When someone passes there is more left behind than just their physical property. The importance of social media profiles have given many individuals a strong online presence which remains after death. For those trying to settle the estate of a lost loved one, you should be aware of the power of social media and the options available for managing these accounts. FSN Funeral Homes would like to share some of these options and the proper etiquette of using social media in the event that someone you love passes.
Deactivating the Deceased’s Social Media Accounts
With Facebook, you have two options: permanently delete the profile or memorialize the profile. For more details, check out this FSN Funeral Homes post.
To gain access to a Google account, whether to delete it or perform upkeep, you need to submit the proper forms (this includes the death certificate, a copy of your driver’s license, a copy of an email from the Gmail account you wish to access.) This applies to Gmail, Google+, YouTube and other Google applications. For more information on how to deactivate the deceased’s Google account, read here.
Twitter accounts of the deceased may be deactivated by an authorized family member. Twitter requires a death certificate, your driver’s license, an obituary, and a notarized statement of intent. Visit the Twitter support page for more information.
If a Flickr account becomes inactive, only the last 200 photos will be visible to the public. Flickr does reserve the right to remove these inactive accounts, but typically don’t. If you wish to deactivate a deceased relative’s account, contact the Yahoo! Legal Compliance team at (408)349-3687 for instructions and options. A death certificate will be required.
To notify LinkedIn of a deceased contact profile, you must submit a Verification of Death form which will then be processed by the site.
Proper Etiquette for Memorializing with Social Media
If you choose to memorialize or maintain your deceased loved one’s profile, make sure you remain informative. Too many status updates or posts will fill friends’ pages with reminders of their lost loved one. Though some may appreciate this, others may find the constant reminder painful. Use the profile to inform the deceased’s friends about funeral arrangements and allow them to leave encouraging posts and stories.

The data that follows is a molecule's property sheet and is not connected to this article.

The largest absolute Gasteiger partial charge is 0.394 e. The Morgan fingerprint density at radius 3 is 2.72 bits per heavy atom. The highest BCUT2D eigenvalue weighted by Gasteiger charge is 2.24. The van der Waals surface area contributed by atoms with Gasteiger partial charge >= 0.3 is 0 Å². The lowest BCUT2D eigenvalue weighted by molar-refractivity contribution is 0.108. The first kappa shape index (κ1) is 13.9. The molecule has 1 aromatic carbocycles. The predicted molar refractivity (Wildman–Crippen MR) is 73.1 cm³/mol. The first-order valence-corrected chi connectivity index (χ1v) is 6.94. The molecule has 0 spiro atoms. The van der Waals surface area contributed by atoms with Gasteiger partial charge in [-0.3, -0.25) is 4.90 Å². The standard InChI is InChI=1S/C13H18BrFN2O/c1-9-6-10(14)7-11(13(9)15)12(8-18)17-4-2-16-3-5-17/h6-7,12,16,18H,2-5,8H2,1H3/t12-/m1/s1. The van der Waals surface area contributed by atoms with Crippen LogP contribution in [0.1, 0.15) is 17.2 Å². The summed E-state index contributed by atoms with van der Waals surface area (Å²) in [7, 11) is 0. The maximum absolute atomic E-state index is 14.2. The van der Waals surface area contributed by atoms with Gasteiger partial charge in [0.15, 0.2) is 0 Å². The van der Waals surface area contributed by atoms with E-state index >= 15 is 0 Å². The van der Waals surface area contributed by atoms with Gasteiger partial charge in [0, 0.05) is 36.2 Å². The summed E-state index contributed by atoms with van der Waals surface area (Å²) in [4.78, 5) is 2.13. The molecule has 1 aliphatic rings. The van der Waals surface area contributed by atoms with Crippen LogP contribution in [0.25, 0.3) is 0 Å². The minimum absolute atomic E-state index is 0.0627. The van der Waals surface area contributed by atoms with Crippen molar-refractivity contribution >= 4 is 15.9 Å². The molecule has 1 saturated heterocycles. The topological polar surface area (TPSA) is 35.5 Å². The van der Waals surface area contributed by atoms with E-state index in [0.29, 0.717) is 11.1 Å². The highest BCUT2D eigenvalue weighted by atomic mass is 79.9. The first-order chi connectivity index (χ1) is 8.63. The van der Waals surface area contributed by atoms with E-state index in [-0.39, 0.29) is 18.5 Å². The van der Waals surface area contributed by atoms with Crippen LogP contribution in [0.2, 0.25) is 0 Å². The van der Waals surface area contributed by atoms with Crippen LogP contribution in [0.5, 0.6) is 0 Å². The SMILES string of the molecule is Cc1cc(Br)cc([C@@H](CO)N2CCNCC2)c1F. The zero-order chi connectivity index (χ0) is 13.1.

Report Inappropriate Content
The greatest risk which comes from leaving a profile open to the public is the posting of inappropriate statements. The deceased should be honored through these sites, not criticized or disrespected. If you see any inappropriate, rude, or offensive post on a profile, immediately report it to the social media site. They should be more than willing to handle the issue.
In the case that a video is posted on YouTube of your deceased loved one while in critical condition or after death, fill out an online form to remove it.
When a profile is not properly memorialized, some people may not be aware that the individual has passed. Make sure all who visit the page are informed that the profile is in memorial. If you do not, some may unknowingly send messages or post on their page expecting a response. This can be embarrassing and painful for all parties involved.
Pre – Planning and Social Media
Today, there are several social media pre-planning options which allow individuals to ensure their online presence is properly handled after death. These services provide everything from allowing access to online banking or email to a specified individual, deleting or memorializing accounts, and sending tweets upon death. The United States’ government advises that every individual create a social media will in its USA.gov blog.
Though handling your deceased loved one’s online affairs may seem difficult, please do not underestimate the importance of settling these online accounts. Social media serves to connect people and can be a valuable resource for informing the public of an individual’s passing. These online friends will appreciate that you took the time to inform them and you will have the opportunity to connect with other individuals who care for your lost loved one.
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